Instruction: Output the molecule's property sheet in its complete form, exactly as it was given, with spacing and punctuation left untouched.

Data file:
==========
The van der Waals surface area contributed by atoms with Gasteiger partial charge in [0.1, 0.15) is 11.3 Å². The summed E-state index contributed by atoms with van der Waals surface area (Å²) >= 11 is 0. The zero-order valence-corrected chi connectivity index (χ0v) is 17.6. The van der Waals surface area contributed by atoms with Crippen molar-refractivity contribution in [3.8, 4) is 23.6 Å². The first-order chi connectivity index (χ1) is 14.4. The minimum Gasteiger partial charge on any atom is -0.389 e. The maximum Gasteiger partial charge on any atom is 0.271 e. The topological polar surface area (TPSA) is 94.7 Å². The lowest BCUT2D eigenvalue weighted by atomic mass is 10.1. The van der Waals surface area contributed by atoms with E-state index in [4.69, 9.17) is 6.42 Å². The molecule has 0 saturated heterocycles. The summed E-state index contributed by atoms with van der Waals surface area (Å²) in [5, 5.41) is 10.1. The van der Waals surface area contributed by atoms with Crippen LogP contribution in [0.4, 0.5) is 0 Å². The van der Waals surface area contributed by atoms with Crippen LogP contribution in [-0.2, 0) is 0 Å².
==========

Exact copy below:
The van der Waals surface area contributed by atoms with Gasteiger partial charge in [0.1, 0.15) is 11.3 Å². The summed E-state index contributed by atoms with van der Waals surface area (Å²) >= 11 is 0. The zero-order valence-corrected chi connectivity index (χ0v) is 17.6. The van der Waals surface area contributed by atoms with Crippen molar-refractivity contribution in [3.8, 4) is 23.6 Å². The first-order chi connectivity index (χ1) is 14.4. The minimum Gasteiger partial charge on any atom is -0.389 e. The maximum Gasteiger partial charge on any atom is 0.271 e. The topological polar surface area (TPSA) is 94.7 Å². The lowest BCUT2D eigenvalue weighted by atomic mass is 10.1. The van der Waals surface area contributed by atoms with E-state index in [4.69, 9.17) is 6.42 Å². The molecule has 0 saturated heterocycles. The summed E-state index contributed by atoms with van der Waals surface area (Å²) in [5, 5.41) is 10.1. The van der Waals surface area contributed by atoms with Crippen LogP contribution in [0.4, 0.5) is 0 Å². The van der Waals surface area contributed by atoms with Crippen LogP contribution in [-0.2, 0) is 0 Å².